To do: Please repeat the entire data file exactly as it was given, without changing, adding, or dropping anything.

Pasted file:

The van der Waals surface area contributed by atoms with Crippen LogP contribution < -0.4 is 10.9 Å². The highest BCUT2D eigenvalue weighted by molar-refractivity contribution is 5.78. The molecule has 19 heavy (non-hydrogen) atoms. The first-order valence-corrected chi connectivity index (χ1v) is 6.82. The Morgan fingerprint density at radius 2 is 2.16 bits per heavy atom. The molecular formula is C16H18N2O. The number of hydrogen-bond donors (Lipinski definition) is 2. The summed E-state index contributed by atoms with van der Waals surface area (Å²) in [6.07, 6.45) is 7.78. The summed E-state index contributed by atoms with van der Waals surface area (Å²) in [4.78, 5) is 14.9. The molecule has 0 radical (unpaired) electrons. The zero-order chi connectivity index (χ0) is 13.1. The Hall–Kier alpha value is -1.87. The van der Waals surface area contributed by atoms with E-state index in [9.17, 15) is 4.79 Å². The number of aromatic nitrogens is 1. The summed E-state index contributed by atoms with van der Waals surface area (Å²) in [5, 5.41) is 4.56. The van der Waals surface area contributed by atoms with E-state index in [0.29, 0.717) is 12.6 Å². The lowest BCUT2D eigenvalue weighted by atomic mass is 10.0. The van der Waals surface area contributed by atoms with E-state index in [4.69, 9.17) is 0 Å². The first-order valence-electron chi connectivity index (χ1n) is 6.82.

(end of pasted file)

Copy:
The van der Waals surface area contributed by atoms with Crippen LogP contribution < -0.4 is 10.9 Å². The highest BCUT2D eigenvalue weighted by molar-refractivity contribution is 5.78. The molecule has 19 heavy (non-hydrogen) atoms. The first-order valence-corrected chi connectivity index (χ1v) is 6.82. The Morgan fingerprint density at radius 2 is 2.16 bits per heavy atom. The molecular formula is C16H18N2O. The number of hydrogen-bond donors (Lipinski definition) is 2. The summed E-state index contributed by atoms with van der Waals surface area (Å²) in [6.07, 6.45) is 7.78. The summed E-state index contributed by atoms with van der Waals surface area (Å²) in [4.78, 5) is 14.9. The molecule has 0 radical (unpaired) electrons. The zero-order chi connectivity index (χ0) is 13.1. The Hall–Kier alpha value is -1.87. The van der Waals surface area contributed by atoms with E-state index in [9.17, 15) is 4.79 Å². The number of aromatic nitrogens is 1. The summed E-state index contributed by atoms with van der Waals surface area (Å²) in [5, 5.41) is 4.56. The van der Waals surface area contributed by atoms with E-state index in [0.29, 0.717) is 12.6 Å². The lowest BCUT2D eigenvalue weighted by atomic mass is 10.0. The van der Waals surface area contributed by atoms with E-state index in [4.69, 9.17) is 0 Å². The first-order valence-electron chi connectivity index (χ1n) is 6.82.